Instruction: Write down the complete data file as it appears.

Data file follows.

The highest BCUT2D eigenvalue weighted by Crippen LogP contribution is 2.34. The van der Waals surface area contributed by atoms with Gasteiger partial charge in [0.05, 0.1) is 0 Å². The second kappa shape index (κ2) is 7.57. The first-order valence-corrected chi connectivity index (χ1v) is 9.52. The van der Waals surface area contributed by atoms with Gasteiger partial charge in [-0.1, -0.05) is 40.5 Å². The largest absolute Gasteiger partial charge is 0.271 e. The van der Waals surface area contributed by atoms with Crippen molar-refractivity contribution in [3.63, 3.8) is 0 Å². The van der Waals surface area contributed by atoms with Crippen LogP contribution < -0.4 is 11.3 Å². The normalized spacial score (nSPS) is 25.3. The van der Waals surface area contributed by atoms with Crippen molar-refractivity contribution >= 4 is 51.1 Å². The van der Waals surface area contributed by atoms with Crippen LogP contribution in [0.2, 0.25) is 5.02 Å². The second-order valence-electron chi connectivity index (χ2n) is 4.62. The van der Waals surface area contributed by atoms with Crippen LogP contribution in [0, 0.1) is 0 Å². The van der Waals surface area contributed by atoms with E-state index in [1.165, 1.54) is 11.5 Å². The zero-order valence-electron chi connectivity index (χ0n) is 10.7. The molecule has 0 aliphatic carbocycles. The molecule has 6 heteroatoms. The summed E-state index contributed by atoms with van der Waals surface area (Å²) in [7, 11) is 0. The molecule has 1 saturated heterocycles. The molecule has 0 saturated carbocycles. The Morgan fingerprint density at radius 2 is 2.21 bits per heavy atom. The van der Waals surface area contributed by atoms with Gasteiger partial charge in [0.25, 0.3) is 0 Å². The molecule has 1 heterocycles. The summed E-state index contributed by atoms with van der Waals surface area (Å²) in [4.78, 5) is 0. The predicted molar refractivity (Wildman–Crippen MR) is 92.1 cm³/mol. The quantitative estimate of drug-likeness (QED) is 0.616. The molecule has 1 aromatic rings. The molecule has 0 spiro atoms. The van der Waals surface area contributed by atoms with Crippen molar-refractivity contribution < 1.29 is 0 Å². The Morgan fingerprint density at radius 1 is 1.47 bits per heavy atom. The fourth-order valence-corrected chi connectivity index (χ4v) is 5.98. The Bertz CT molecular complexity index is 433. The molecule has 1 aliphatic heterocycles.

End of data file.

The highest BCUT2D eigenvalue weighted by Crippen LogP contribution is 2.34. The van der Waals surface area contributed by atoms with Gasteiger partial charge in [0.05, 0.1) is 0 Å². The second kappa shape index (κ2) is 7.57. The first-order valence-corrected chi connectivity index (χ1v) is 9.52. The van der Waals surface area contributed by atoms with Gasteiger partial charge in [-0.1, -0.05) is 40.5 Å². The largest absolute Gasteiger partial charge is 0.271 e. The van der Waals surface area contributed by atoms with Crippen molar-refractivity contribution in [3.63, 3.8) is 0 Å². The van der Waals surface area contributed by atoms with Crippen LogP contribution < -0.4 is 11.3 Å². The normalized spacial score (nSPS) is 25.3. The van der Waals surface area contributed by atoms with Crippen molar-refractivity contribution >= 4 is 51.1 Å². The van der Waals surface area contributed by atoms with Crippen LogP contribution in [0.2, 0.25) is 5.02 Å². The second-order valence-electron chi connectivity index (χ2n) is 4.62. The van der Waals surface area contributed by atoms with Crippen LogP contribution in [0, 0.1) is 0 Å². The van der Waals surface area contributed by atoms with E-state index in [1.165, 1.54) is 11.5 Å². The zero-order valence-electron chi connectivity index (χ0n) is 10.7. The molecule has 0 aliphatic carbocycles. The molecule has 6 heteroatoms. The summed E-state index contributed by atoms with van der Waals surface area (Å²) in [7, 11) is 0. The molecule has 1 saturated heterocycles. The molecule has 0 saturated carbocycles. The Morgan fingerprint density at radius 2 is 2.21 bits per heavy atom. The van der Waals surface area contributed by atoms with Gasteiger partial charge in [0.25, 0.3) is 0 Å². The molecule has 1 heterocycles. The summed E-state index contributed by atoms with van der Waals surface area (Å²) in [4.78, 5) is 0. The predicted molar refractivity (Wildman–Crippen MR) is 92.1 cm³/mol. The quantitative estimate of drug-likeness (QED) is 0.616. The molecule has 1 aromatic rings. The molecule has 0 spiro atoms. The van der Waals surface area contributed by atoms with Crippen molar-refractivity contribution < 1.29 is 0 Å². The Morgan fingerprint density at radius 1 is 1.47 bits per heavy atom. The fourth-order valence-corrected chi connectivity index (χ4v) is 5.98. The Bertz CT molecular complexity index is 433. The molecule has 1 aliphatic heterocycles.